University Hospital Limerick carries out its first robotic gynaecology surgery

University Hospital Limerick carries out its first robotic gynaecology surgery

Maura Tully, CNM2, Ms Uzma Mahmood, lead robotic gynaecologist, and Roland Pika, staff nurse

IN A MAJOR boost to women's healthcare in the Mid-West, University Hospital Limerick carried out its first ever gynaecological procedure through robotic surgery, it has confirmed this Tuesday. 

This January, the Limerick Leader revealed that UHL was to commence an expanded robotic surgery programme for gynaecology procedures in early 2019. 

UHL has confirmed that the first procedure of its kind, on the €2.6m Da Vinci Xi Dual Console robot, was carried out in January 2019 by consultant obstetrician/gynaecologist Ms Uzma Mahmood. 

And since then, seven procedures have been carried out. 

Ms Mahmood trained in robotics in Cork and in January 2019, UHL launched its own robotic gynaecological programme.

The Da Vinci system provides gynaecological surgeons with a groundbreaking alternative to both traditional open surgery and conventional laparoscopy. The surgical robot enables surgeons to perform even the most complex and delicate procedures through very small incisions (8mm) with unmatched precision while increasing the likelihood of a fast recovery and excellent clinical outcomes.

Ms Mahmood, lead robotic gynaecologist, said: “It is fantastic to have this state-of-art-platform for better patient outcomes. Patients who have a hysterectomy via the robotic procedure have reduced blood loss, less post-operative pain, reduced length of hospital stay by four days and a quicker return to normal activities than patients having any other methods of surgery”.

Robotic procedures can also help preserve fertility. In the case of a myomectomy, for example (involving the removal of uterine fibroids relatively common in Caucasian women), an open procedure comes not only with the usual risks and increased length of stay but also an increased risk of hysterectomy.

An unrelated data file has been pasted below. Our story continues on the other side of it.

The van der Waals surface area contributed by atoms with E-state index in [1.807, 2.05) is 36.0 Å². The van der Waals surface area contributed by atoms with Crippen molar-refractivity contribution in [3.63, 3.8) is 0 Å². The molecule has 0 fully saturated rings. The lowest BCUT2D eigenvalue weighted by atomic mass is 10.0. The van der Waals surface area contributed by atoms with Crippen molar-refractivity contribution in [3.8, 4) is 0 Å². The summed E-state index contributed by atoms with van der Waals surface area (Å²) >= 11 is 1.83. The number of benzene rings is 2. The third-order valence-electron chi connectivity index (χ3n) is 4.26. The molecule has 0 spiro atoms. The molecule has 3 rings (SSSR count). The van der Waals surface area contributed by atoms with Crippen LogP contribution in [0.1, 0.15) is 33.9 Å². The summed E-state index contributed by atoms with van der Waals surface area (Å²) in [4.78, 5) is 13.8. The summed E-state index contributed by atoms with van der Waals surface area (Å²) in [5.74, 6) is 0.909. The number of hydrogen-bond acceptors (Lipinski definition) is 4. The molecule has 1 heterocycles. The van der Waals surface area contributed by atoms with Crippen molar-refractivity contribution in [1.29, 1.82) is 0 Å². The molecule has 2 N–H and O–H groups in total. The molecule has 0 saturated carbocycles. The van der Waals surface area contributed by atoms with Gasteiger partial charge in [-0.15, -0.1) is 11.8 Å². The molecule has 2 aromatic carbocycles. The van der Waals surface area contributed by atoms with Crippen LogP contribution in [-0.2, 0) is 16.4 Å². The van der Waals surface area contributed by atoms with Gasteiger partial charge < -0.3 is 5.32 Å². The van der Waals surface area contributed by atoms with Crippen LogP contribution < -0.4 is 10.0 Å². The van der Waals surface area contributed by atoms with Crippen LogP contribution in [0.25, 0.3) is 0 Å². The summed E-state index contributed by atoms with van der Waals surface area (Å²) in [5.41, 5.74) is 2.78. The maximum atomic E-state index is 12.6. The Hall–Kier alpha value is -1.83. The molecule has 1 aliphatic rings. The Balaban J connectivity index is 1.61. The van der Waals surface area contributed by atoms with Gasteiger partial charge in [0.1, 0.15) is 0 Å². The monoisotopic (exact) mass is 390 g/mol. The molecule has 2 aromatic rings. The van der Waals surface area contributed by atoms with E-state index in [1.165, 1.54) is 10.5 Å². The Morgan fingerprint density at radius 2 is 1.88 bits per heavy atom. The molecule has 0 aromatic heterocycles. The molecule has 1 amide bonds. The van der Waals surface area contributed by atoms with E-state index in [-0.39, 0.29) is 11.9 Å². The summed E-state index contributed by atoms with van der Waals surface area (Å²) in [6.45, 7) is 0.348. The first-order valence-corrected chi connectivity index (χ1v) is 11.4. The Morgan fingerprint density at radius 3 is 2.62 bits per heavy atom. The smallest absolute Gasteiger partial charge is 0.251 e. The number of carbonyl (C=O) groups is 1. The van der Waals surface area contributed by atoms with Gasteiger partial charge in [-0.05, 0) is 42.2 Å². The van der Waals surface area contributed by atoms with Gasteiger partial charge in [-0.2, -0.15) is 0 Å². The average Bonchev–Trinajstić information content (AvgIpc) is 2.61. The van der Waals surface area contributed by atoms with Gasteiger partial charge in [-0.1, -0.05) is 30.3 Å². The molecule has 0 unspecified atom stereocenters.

Not all women are suitable for robotic surgery but those women for whom it was an appropriate option had been positive about the choice they made, Ms Mahmood said.

“Once women fulfil the criteria for robotic surgery, they tend to be quite positive about it. I can see demand will increase because nobody wants an open procedure if they can have a minimally invasive surgery. Who would want to stay five days in hospital if it is possible to stay just one night? The patients I have seen to date have been so happy to go home the next day. I have met women at the six-week check-up who were happy to have had only minimal scarring that you can hardly see at 6-8 weeks. I can definitely see an increase in demand and we are hopeful with the addition of a second consultant with an interest in robotics this year that we will increase access for these women,” said Ms Mahmood.

For complex hysterectomies and other gynaecologic procedures (e.g. myomectomy and sacrocolpopexy), robotic assisted surgery with the Da Vinci surgical system may be the most effective, least invasive treatment option. Robotic-assisted surgery enhances the surgical technique for patients where it is difficult to carry out the surgery.

Future gynaecological surgeons will be trained through an immersive reality simulation. Altogether, computer-enhanced surgical systems will make minimally invasive surgery safer and quicker.

Suzanne Dunne, Head of Strategy at UL Hospitals said: "It is great to see the strategic plans for the Robotic Surgery Programme come to fruition. Ms Mahmood is the fifth surgeon to be trained in robotics in University Hospital Limerick. There are plans to have a second Gynaecology Surgeon trained by the end of 2019. The programme is only made possible through the ongoing dedication of the multi-disciplinary teams".

Valued at approximately €2.6m, the Da Vinci Xi robot and equipment was donated by the Midwestern Hospitals Development Trust and funded with the generous support of the JP McManus Benevolent Fund.

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